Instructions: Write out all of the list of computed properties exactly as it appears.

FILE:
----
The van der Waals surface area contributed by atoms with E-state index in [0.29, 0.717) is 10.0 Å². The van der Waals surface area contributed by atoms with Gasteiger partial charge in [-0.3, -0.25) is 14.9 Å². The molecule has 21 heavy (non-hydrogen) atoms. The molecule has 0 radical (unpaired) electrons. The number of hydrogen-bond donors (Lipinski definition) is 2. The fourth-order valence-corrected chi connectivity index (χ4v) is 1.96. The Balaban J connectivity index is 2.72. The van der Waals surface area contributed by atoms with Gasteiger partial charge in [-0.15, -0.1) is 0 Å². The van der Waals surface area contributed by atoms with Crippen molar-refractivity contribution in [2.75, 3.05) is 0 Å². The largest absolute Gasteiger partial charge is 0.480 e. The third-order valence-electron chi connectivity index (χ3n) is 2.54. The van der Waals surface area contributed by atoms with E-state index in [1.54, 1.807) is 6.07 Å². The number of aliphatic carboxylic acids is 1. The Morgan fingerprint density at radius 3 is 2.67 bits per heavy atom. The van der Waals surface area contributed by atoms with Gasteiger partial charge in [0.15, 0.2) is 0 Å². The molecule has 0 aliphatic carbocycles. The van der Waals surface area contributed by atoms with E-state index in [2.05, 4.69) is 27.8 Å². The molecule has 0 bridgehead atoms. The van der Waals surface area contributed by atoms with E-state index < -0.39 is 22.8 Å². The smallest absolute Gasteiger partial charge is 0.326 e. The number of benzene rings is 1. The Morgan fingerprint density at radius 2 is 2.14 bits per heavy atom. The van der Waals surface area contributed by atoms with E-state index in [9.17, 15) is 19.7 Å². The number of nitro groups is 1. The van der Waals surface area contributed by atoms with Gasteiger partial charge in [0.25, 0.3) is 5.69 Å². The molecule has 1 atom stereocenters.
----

The van der Waals surface area contributed by atoms with E-state index in [0.29, 0.717) is 10.0 Å². The van der Waals surface area contributed by atoms with Gasteiger partial charge in [-0.3, -0.25) is 14.9 Å². The molecule has 21 heavy (non-hydrogen) atoms. The molecule has 0 radical (unpaired) electrons. The number of hydrogen-bond donors (Lipinski definition) is 2. The fourth-order valence-corrected chi connectivity index (χ4v) is 1.96. The Balaban J connectivity index is 2.72. The van der Waals surface area contributed by atoms with Gasteiger partial charge in [-0.15, -0.1) is 0 Å². The van der Waals surface area contributed by atoms with Crippen molar-refractivity contribution in [2.75, 3.05) is 0 Å². The largest absolute Gasteiger partial charge is 0.480 e. The third-order valence-electron chi connectivity index (χ3n) is 2.54. The van der Waals surface area contributed by atoms with E-state index in [1.54, 1.807) is 6.07 Å². The number of aliphatic carboxylic acids is 1. The Morgan fingerprint density at radius 3 is 2.67 bits per heavy atom. The van der Waals surface area contributed by atoms with Gasteiger partial charge in [0.15, 0.2) is 0 Å². The molecule has 0 aliphatic carbocycles. The van der Waals surface area contributed by atoms with E-state index in [2.05, 4.69) is 27.8 Å². The molecule has 0 bridgehead atoms. The van der Waals surface area contributed by atoms with E-state index < -0.39 is 22.8 Å². The smallest absolute Gasteiger partial charge is 0.326 e. The number of benzene rings is 1. The Morgan fingerprint density at radius 2 is 2.14 bits per heavy atom. The van der Waals surface area contributed by atoms with E-state index in [9.17, 15) is 19.7 Å². The number of nitro groups is 1. The van der Waals surface area contributed by atoms with Gasteiger partial charge in [0.25, 0.3) is 5.69 Å². The molecule has 1 atom stereocenters.